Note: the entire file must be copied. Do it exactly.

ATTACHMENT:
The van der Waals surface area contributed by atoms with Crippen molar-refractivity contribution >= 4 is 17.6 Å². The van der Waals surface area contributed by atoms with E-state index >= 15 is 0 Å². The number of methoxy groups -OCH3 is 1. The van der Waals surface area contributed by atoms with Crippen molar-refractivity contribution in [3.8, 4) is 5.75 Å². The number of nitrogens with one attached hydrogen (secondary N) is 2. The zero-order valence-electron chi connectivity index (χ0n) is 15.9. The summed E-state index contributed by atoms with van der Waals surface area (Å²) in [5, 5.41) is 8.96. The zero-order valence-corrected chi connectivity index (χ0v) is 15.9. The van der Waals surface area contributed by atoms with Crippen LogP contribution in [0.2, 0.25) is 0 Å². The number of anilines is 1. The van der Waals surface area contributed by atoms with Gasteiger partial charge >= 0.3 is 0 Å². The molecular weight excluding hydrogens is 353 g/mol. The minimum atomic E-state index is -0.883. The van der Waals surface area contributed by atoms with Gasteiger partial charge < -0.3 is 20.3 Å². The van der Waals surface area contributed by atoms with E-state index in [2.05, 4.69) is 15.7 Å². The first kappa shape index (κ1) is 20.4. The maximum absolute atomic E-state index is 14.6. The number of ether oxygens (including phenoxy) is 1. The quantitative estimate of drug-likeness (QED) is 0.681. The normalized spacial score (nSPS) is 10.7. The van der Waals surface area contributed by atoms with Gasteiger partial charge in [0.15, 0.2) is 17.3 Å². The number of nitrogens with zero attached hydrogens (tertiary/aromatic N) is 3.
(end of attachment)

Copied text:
The van der Waals surface area contributed by atoms with Crippen molar-refractivity contribution >= 4 is 17.6 Å². The van der Waals surface area contributed by atoms with E-state index >= 15 is 0 Å². The number of methoxy groups -OCH3 is 1. The van der Waals surface area contributed by atoms with Crippen molar-refractivity contribution in [3.8, 4) is 5.75 Å². The number of nitrogens with one attached hydrogen (secondary N) is 2. The zero-order valence-electron chi connectivity index (χ0n) is 15.9. The summed E-state index contributed by atoms with van der Waals surface area (Å²) in [5, 5.41) is 8.96. The zero-order valence-corrected chi connectivity index (χ0v) is 15.9. The van der Waals surface area contributed by atoms with Crippen LogP contribution in [0.2, 0.25) is 0 Å². The number of anilines is 1. The van der Waals surface area contributed by atoms with Gasteiger partial charge >= 0.3 is 0 Å². The molecular weight excluding hydrogens is 353 g/mol. The minimum atomic E-state index is -0.883. The van der Waals surface area contributed by atoms with Gasteiger partial charge < -0.3 is 20.3 Å². The van der Waals surface area contributed by atoms with E-state index in [2.05, 4.69) is 15.7 Å². The first kappa shape index (κ1) is 20.4. The maximum absolute atomic E-state index is 14.6. The number of ether oxygens (including phenoxy) is 1. The quantitative estimate of drug-likeness (QED) is 0.681. The normalized spacial score (nSPS) is 10.7. The van der Waals surface area contributed by atoms with Gasteiger partial charge in [0.15, 0.2) is 17.3 Å². The number of nitrogens with zero attached hydrogens (tertiary/aromatic N) is 3.